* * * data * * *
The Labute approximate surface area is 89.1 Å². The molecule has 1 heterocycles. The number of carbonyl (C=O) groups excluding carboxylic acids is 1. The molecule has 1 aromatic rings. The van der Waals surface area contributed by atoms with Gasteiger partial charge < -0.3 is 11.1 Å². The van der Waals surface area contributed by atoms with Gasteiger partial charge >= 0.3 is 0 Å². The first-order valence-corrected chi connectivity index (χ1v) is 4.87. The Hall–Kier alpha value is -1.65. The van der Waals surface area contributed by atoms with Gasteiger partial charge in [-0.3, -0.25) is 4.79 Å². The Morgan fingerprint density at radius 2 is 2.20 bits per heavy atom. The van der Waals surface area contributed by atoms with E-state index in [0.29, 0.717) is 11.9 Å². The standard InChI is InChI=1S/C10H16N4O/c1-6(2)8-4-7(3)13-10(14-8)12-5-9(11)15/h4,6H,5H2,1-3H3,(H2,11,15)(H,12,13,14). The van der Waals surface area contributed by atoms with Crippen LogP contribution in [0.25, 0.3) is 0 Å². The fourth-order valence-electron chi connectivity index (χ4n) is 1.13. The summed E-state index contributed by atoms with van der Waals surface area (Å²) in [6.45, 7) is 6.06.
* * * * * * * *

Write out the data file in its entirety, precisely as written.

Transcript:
The Labute approximate surface area is 89.1 Å². The molecule has 1 heterocycles. The number of carbonyl (C=O) groups excluding carboxylic acids is 1. The molecule has 1 aromatic rings. The van der Waals surface area contributed by atoms with Gasteiger partial charge < -0.3 is 11.1 Å². The van der Waals surface area contributed by atoms with Gasteiger partial charge >= 0.3 is 0 Å². The first-order valence-corrected chi connectivity index (χ1v) is 4.87. The Hall–Kier alpha value is -1.65. The van der Waals surface area contributed by atoms with Gasteiger partial charge in [-0.3, -0.25) is 4.79 Å². The Morgan fingerprint density at radius 2 is 2.20 bits per heavy atom. The van der Waals surface area contributed by atoms with E-state index in [0.29, 0.717) is 11.9 Å². The standard InChI is InChI=1S/C10H16N4O/c1-6(2)8-4-7(3)13-10(14-8)12-5-9(11)15/h4,6H,5H2,1-3H3,(H2,11,15)(H,12,13,14). The van der Waals surface area contributed by atoms with Crippen LogP contribution in [0.25, 0.3) is 0 Å². The fourth-order valence-electron chi connectivity index (χ4n) is 1.13. The summed E-state index contributed by atoms with van der Waals surface area (Å²) in [6.45, 7) is 6.06.